Basseterre, St. Kitts, September 28, 2016 (SKNIS): Farmers in St. Kitts and Nevis are being urged to have their produce tested at the Vegetable, Fruits and Upland Crops Soils Laboratory located at Needs Must to ensure the safety of consumers.
This was emphasized at the two-day National Traceability Workshop, which is currently taking place, having commenced September 27, 2016.
Natasha Daniel, Assistant Secretary in the Ministry of Agriculture, who presented at the workshop on behalf of Minister of Agriculture, Honourable Eugene Hamilton, explained that the European Union definition of traceability is the ability to track any food, feed, food-producing animal or substance that will be used for consumption, through all stages of production, processing and distribution. As such, it can be used to detect when and how harmful substances would have entered foods.
Farmers were informed that Government saw testing of products as a critical aspect of the agricultural process.
“We encourage you to take your samples of produce to be tested for pesticide residues before they are sold to the consumer,” Ms. Daniel said. “The Team Unity government has made this possible because the government sees the importance of food safety for the health of our citizens, the need for safe foods on our shelves and to put money into our farmers’ pockets by minimizing the recall of products from businesses and to improve quality of agricultural products. Traceability is therefore a risk management tool that offers food business operators and other authorities to withdraw or recall products deemed unsafe. Traceability should be the cornerstone of every country, including our beloved St. Christopher & Nevis’, food safety policy.”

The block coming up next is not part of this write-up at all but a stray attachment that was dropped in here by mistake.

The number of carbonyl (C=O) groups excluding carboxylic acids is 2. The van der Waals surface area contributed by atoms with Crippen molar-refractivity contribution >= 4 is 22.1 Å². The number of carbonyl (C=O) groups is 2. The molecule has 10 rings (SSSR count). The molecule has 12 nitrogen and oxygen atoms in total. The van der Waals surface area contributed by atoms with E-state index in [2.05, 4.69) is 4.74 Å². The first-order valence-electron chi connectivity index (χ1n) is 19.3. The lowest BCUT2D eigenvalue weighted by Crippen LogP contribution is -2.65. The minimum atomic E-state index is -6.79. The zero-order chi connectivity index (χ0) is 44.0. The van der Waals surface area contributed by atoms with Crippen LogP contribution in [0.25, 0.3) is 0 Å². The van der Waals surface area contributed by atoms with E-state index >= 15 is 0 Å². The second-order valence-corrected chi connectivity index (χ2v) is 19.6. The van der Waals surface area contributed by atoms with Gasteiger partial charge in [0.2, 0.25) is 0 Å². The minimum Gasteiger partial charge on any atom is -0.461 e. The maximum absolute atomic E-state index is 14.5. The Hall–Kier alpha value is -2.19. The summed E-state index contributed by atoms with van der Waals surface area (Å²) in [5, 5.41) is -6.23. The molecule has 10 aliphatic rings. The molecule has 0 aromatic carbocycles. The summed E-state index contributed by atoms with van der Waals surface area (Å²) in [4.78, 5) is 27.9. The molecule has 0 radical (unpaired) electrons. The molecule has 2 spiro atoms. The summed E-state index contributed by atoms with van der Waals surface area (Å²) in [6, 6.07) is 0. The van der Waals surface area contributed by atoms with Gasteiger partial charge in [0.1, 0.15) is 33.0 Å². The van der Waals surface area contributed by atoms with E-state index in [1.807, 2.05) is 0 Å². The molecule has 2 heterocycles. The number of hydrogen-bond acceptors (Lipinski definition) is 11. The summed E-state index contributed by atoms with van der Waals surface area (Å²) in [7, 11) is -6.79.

An example of arrested food contamination that concluded with removal of the goods from trade was provided.
“In the autumn of 2004, during standard random monitoring of dioxin levels in milk at a Dutch farm, national competent authorities found high levels of dioxin,” Ms. Daniel said, noting that the farm was immediately barred from trade, and the tracing of the product through the food chain commenced. “This revealed that the source of contamination was clay, used in food processing to separate high quality potatoes from lower quality ones. The dioxin-contaminated clay had contaminated the potato peels used as feed for animals. The Rapid Alert System for Food and Feed (RASFF) was used to trigger the swift exchange of information between national authorities on the problem.
It was quickly established that the clay had also been supplied to several food processing companies located in the Netherlands, Belgium, France and Germany.”
The outcome was that authorities swiftly identified the businesses that used the clay and over 200 farms which had received the potentially contaminated potato peels were barred from trading. Thanks to the traceability system, action was taken in time and the contaminated products never reached the consumers.
The current training will ensure that similar swift action will take place in the Federation should an instance of food contamination to be identified.